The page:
MIT envisions a seven-fingered future with robotic gloves

Extra appendages by choice? This glove now makes one hand do what two hands were needed for

Four fingers and a thumb too mainstream? Add a sixth and seventh finger. No X-gene required, just some help from your good old robotic glove.

The glove, a creation of Harry Asada and Faye Wu from MIT’s Department of Mechanical Engineering, adds two fingers past your pinky and past your thumb. The additional helpers will allow you to perform double-handed tasks with a single hand, such as opening a bottle or peeling a banana. 

Asada says, “You do not need to command the robot, but simply move your fingers naturally. Then the robotic fingers react and assist your fingers.”

Prosthetics of the future, perhaps?

Asada and Wu started by analysing the grasping motion of the hand using a motion-sensor glove. They found that the physiology of five-fingered gestures is very coordinated but could essentially be boiled down to two components. Any grasp, whether it be a telephone or a pen, is a combination of bringing or curling your fingers together and rotating them.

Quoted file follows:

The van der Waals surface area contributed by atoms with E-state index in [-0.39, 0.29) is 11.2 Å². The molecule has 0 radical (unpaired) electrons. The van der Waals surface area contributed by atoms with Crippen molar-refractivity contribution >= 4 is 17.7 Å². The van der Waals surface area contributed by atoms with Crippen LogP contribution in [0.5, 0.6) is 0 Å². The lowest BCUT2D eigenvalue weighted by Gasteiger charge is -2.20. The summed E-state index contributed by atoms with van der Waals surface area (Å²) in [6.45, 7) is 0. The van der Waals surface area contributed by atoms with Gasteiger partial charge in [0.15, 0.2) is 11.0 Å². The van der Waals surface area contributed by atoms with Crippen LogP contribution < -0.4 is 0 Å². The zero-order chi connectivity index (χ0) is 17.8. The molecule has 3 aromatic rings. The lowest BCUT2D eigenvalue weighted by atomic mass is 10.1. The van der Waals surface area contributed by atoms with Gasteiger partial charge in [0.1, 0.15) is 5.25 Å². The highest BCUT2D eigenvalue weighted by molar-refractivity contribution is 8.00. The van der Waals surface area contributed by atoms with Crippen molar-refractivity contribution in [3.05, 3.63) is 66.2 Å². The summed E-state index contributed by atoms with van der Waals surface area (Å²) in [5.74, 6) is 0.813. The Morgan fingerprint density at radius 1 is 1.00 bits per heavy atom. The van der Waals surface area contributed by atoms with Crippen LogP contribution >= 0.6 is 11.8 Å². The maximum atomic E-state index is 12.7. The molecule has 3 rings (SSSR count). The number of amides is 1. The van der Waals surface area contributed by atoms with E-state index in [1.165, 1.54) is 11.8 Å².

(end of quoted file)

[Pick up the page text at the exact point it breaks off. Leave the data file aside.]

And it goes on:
The researchers then hypothesised the same synergy exists with seven fingers. Indeed, that proves to be the case – gestures of seven fingers can also be written as a combination of curling and rotating. The resulting algorithm for the glove remarkably results in a very intuitive and mobile assistant.

This development should have interesting implications towards our relationship with technology. The glove should prove very useful for persons with limited dexterity. Asada postulates that with some training, we should be able to see the extra fingers as natural extensions of ourselves. He also states that like Siri, it could be made to learn personal preferences for gripping and adapt to the individual.

The technology has some maturing to do. For instance, the glove has yet to respond correctly when it grips something that weighs differently than it might seem. The glove also needs further miniaturisation but Asada says could be one-third its current size and foldable. He even says it could be housed in a bracelet or watch ready to pop out and assist you at any moment.

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[Source: MIT News via Wired]

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